Special-edition Yeezy sneakers have commanded huge prices in the United States, with some shoe obsessives going so far as to bid more than $10,000 for a pair of Yeezy Boost 350s on eBay. In China, this craze comes in the form of pollution masks—more specifically, a mask created from a dismantled pair of Yeezy Boost 350 V2s that drew a bid of more than US$5,000 on eBay China.
The mask's designer, who has likely broken the hearts of those wanting their own hard-to-find pair of Yeezys intact, is Zhijun Wang, a sneaker specialist and former marathon runner who wants to contribute to the dialogue on pollution in China by giving the ubiquitous air filter mask a trendy twist.
I met Wang on, ironically, one of the most polluted days of the fall in the capital, when the air quality index PM2.5 reading had surpassed 300. Wang had brought with him a tote bag full of just about every air mask he had ever created, all made from sneakers, and most fully functioning, fitted with 3M filters from the local convenience store. The one that had drawn an exceptional amount of hype was crafted from two halves of Yeezy’s orange and gray primeknit uppers, its signature “SPLY 350” branding visible on either side. Its debut, along with his other work, garnered attention from a long list of media outlets around the globe, from the likes of High Snobiety, sneaker blog Nice Kicks, Complex, and Wang's sneaker idol Jeff Staple of menswear brand and creative agency Staple Design. (Yeezy founder Kanye West, Wang said, hadn't been among those who contacted him after he released the mask.)
In total, Wang has made about 20 unique masks, and the hype he has received has attracted several business offers from the United States, but Wang said he turned them all down, citing the fact that he felt manufacturing masks for the masses for money wasn't the point. “It's not a business, it's an issue,” he said. “They see the opportunity from the people, but they don't care about improving the situation.”
Wang, who prior to working for himself as a designer did graphic design for Saatchi & Saatchi, first began experimenting with re-purposing sneakers as pollution masks in 2014. “I was a runner,” he said. “I liked running at night around the Forbidden City. It was a cool environment, and local, near my home. One day I noticed the air was not clean, so I wanted to check out why.”
That year, President Xi Jinping made an unprecedented announcement about the severity of the country's air quality problem, and one year before, China's state media organizations began picking up steam in their reporting on Beijing's pollution. Still, since then, completely open environmental discussion is, at times, limited, and artists and designers have resorted to more creative outlets to express their response to the situation. For example, 2014 was also the year that fashion designer Chi Zhang decorated his womenswear collection with pollution masks and famously had models wear them at his Beijing fashion show.
Prior to 2014, Wang had already been experimenting with doing custom designs for sneakers and still does. His main focus as a designer is giving kicks a Chinese culture-infused facelift, so earlier this year, he took it upon himself to do a Year of the Monkey edition of Nike Air Force 1s, his fifth Chinese Zodiac creation. Wang said he's also a huge fan of the work of Jeff Staple, a Chinese-American designer whose real name is Jeff Ng, and honors him with bespoke shoes, including a customized pair of Adidas Originals Stan Smiths and Adidas Springblades.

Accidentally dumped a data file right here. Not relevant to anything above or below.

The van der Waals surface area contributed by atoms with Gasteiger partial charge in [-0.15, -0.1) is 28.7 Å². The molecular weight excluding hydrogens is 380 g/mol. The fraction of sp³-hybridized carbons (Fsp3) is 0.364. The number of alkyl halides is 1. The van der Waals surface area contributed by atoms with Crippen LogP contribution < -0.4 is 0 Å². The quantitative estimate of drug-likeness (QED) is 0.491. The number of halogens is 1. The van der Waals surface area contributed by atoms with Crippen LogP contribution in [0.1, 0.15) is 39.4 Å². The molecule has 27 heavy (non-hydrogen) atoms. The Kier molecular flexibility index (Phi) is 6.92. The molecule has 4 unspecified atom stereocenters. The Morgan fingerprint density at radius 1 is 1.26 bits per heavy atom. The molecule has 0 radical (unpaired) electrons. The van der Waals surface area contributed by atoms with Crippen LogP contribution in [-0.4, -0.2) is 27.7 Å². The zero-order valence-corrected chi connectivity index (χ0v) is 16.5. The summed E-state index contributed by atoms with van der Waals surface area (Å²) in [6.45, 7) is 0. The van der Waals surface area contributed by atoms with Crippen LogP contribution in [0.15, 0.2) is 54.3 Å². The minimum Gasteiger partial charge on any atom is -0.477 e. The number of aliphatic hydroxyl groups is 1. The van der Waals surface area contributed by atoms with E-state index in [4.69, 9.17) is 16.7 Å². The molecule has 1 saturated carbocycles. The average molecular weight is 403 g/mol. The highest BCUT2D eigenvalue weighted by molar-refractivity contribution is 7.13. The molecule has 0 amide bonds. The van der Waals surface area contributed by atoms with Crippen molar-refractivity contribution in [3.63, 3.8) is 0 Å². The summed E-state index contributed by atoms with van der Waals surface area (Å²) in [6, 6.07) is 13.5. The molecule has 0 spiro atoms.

Embarking on a pollution mask was an entirely different matter as Wang challenged himself to make a product that was both functional and stylish. For his first, he used a panel from a Nike jacket and combined it with a Nike Flyknit racer silo shoe. His next one was exclusively made up of a Nike shoe, with the back giving support to the mask, the side panels wrapping around the jaw, and the laces securing it behind the head. It wasn't long before some brands began sending him their latest releases to reconstruct into masks, and his masks also started appearing in collaborations, including this one with Swatch.
But in other cases, like with the Yeezys, he takes it upon himself to dismantle valuable, collectible pairs of sneakers. He said the process to make one mask takes about five days, and now, he can create the masks without sketching them out.
When wealthy (and aspiring) Yeezy consumers ogled at his creations, Wang said he's careful to remind himself they're likely mainly concerned with aesthetics “on the surface” and that China “has a long way to go” when it comes to making purchases influenced by environmental consciousness, a sentiment shared by other leaders in China's fashion and design industries. Wang said he thinks luxury consumers as a whole aren't ready to be concerned about the environment just yet. “Most wealthy people are just the owners of money,” he said. “They're still not on that level.”
He does take victories where he can. He said his $5,030 bid on eBay China showed him there is potential in just how many people care about his work. On his post about the bid on Instagram, Wang said, “It's crazy! Totally comes as a surprise.”
“People are crazy, the feedback is crazy, but I'm not crazy,” he said. “I know what I want to do. Sometimes, through the real feedback from the people, I can see some tiny changes. I hope that more people can get the positive point to care about the environment from my work.”